I went fly fishing today, my first time—accomplished fly fishermen are potentially already laughing. In my defense, I’m currently taking a Summer course at the college. I’ve been practicing.
We cast on the soccer field, people walk by and snicker. It’s mildly humiliating.
So I finally ventured out today on my own with a tackle-box full of brand-new flies, tippets and leader lines. I caught so much stuff!
First, I caught my hat. Then after catching the bushes behind me a few times, I lost my fly in the water. After replacing the fly, I caught the tree above my head and lost yet another fly.
After twenty minutes of this business, a fisherman trolled by and asked how I was doing. I tried to play it off fancy, but my reel popped off the rod and dropped in the water (still don’t know how this happened). Red in the face, I picked up the reel and hurriedly tightened it back on, only to immediately get stuck in the tree again after my next cast.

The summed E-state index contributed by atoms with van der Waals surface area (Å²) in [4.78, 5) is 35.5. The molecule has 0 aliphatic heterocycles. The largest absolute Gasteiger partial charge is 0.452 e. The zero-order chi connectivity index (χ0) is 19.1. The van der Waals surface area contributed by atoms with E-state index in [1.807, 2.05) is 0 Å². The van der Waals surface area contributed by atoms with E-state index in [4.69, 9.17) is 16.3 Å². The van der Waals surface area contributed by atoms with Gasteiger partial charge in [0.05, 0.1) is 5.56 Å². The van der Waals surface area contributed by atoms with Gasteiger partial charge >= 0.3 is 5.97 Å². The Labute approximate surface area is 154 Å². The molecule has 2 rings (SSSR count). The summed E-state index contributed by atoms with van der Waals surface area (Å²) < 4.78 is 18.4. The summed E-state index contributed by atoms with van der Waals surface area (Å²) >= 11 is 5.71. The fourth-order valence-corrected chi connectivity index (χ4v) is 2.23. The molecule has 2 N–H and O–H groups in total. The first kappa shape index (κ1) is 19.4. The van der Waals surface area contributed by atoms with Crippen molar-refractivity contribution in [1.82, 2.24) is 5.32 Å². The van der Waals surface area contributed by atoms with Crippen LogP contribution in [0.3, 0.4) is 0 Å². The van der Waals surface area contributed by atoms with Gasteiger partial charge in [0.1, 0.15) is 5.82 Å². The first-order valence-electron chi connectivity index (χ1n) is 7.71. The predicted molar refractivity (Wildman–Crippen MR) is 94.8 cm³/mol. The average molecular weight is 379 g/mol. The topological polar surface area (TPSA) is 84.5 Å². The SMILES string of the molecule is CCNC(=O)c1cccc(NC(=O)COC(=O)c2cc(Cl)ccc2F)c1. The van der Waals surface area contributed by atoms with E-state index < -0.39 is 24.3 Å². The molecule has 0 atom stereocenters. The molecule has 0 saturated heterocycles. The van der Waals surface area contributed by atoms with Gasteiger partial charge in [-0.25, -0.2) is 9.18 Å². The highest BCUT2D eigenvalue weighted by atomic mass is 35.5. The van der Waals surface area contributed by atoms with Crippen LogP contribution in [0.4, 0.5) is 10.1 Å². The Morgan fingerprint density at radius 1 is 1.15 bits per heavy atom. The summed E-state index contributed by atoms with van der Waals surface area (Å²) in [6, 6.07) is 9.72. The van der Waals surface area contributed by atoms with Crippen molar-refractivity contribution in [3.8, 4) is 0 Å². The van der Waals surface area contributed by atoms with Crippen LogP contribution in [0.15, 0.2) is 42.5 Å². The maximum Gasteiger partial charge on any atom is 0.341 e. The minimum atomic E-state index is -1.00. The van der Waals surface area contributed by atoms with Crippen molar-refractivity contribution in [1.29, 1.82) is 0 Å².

“Fine…”, I said.
Later, as I was deciding a better name for “fly fishing” would be “snag stupid,” a family rolled up next to me and began to fish. Within a minute of the grandpa’s first cast, he caught a very keepable, beautiful long fish. He laughed, the family applauded and took pictures. It really was a joyous time. “After only one cast,” he kept saying!
I could’ve pushed the old man into the lake.
So what was the total catch for the day?
8 bushes, 6 trees, 2 hats, and almost 1 lost reel. Fly-fishing is just a blast.
Truth be told, I actually caught 4 baby trout. By the time I reeled in my first fish, I was so proud I almost cried. After all the work and patience, all the trees and bushes, all the snags and dropped reels, I realized what fly fishing was all about: an amplified sense of accomplishment when anything good happens.
Yes, even if the “Good” is the size of an index finger.